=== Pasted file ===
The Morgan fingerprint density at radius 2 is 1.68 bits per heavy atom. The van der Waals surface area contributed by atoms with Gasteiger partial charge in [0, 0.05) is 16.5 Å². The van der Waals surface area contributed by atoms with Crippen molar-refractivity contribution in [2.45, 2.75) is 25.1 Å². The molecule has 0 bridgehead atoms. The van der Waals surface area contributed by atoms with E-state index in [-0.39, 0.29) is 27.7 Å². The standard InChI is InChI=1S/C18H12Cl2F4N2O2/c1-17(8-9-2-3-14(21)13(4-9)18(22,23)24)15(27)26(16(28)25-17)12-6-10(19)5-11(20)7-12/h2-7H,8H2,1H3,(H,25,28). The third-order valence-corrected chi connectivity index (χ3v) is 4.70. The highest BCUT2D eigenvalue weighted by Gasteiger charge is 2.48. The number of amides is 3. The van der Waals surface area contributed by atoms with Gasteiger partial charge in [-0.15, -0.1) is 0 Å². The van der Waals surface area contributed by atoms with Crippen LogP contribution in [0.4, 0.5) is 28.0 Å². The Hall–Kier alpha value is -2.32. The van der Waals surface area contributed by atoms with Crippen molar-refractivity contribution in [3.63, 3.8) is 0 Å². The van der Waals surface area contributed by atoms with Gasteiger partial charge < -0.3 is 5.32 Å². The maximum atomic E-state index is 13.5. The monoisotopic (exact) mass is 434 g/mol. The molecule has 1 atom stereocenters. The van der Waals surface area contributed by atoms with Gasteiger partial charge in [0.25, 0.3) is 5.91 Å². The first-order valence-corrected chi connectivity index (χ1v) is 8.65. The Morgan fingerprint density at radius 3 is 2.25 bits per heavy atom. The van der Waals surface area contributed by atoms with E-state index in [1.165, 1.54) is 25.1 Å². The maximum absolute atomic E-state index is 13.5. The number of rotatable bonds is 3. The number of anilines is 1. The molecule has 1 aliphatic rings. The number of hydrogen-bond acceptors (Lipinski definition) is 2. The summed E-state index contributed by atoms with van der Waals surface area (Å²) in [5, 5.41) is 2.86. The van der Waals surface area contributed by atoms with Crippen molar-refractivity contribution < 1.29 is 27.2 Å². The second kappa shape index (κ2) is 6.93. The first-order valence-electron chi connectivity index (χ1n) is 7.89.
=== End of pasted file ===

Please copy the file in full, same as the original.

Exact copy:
The Morgan fingerprint density at radius 2 is 1.68 bits per heavy atom. The van der Waals surface area contributed by atoms with Gasteiger partial charge in [0, 0.05) is 16.5 Å². The van der Waals surface area contributed by atoms with Crippen molar-refractivity contribution in [2.45, 2.75) is 25.1 Å². The molecule has 0 bridgehead atoms. The van der Waals surface area contributed by atoms with E-state index in [-0.39, 0.29) is 27.7 Å². The standard InChI is InChI=1S/C18H12Cl2F4N2O2/c1-17(8-9-2-3-14(21)13(4-9)18(22,23)24)15(27)26(16(28)25-17)12-6-10(19)5-11(20)7-12/h2-7H,8H2,1H3,(H,25,28). The third-order valence-corrected chi connectivity index (χ3v) is 4.70. The highest BCUT2D eigenvalue weighted by Gasteiger charge is 2.48. The number of amides is 3. The van der Waals surface area contributed by atoms with Gasteiger partial charge in [-0.15, -0.1) is 0 Å². The van der Waals surface area contributed by atoms with Crippen LogP contribution in [0.4, 0.5) is 28.0 Å². The Hall–Kier alpha value is -2.32. The van der Waals surface area contributed by atoms with Crippen molar-refractivity contribution in [3.63, 3.8) is 0 Å². The van der Waals surface area contributed by atoms with Gasteiger partial charge < -0.3 is 5.32 Å². The maximum atomic E-state index is 13.5. The monoisotopic (exact) mass is 434 g/mol. The molecule has 1 atom stereocenters. The van der Waals surface area contributed by atoms with Gasteiger partial charge in [0.25, 0.3) is 5.91 Å². The first-order valence-corrected chi connectivity index (χ1v) is 8.65. The Morgan fingerprint density at radius 3 is 2.25 bits per heavy atom. The van der Waals surface area contributed by atoms with E-state index in [1.165, 1.54) is 25.1 Å². The maximum absolute atomic E-state index is 13.5. The number of rotatable bonds is 3. The number of anilines is 1. The molecule has 1 aliphatic rings. The number of hydrogen-bond acceptors (Lipinski definition) is 2. The summed E-state index contributed by atoms with van der Waals surface area (Å²) in [5, 5.41) is 2.86. The van der Waals surface area contributed by atoms with Crippen molar-refractivity contribution < 1.29 is 27.2 Å². The second kappa shape index (κ2) is 6.93. The first-order valence-electron chi connectivity index (χ1n) is 7.89.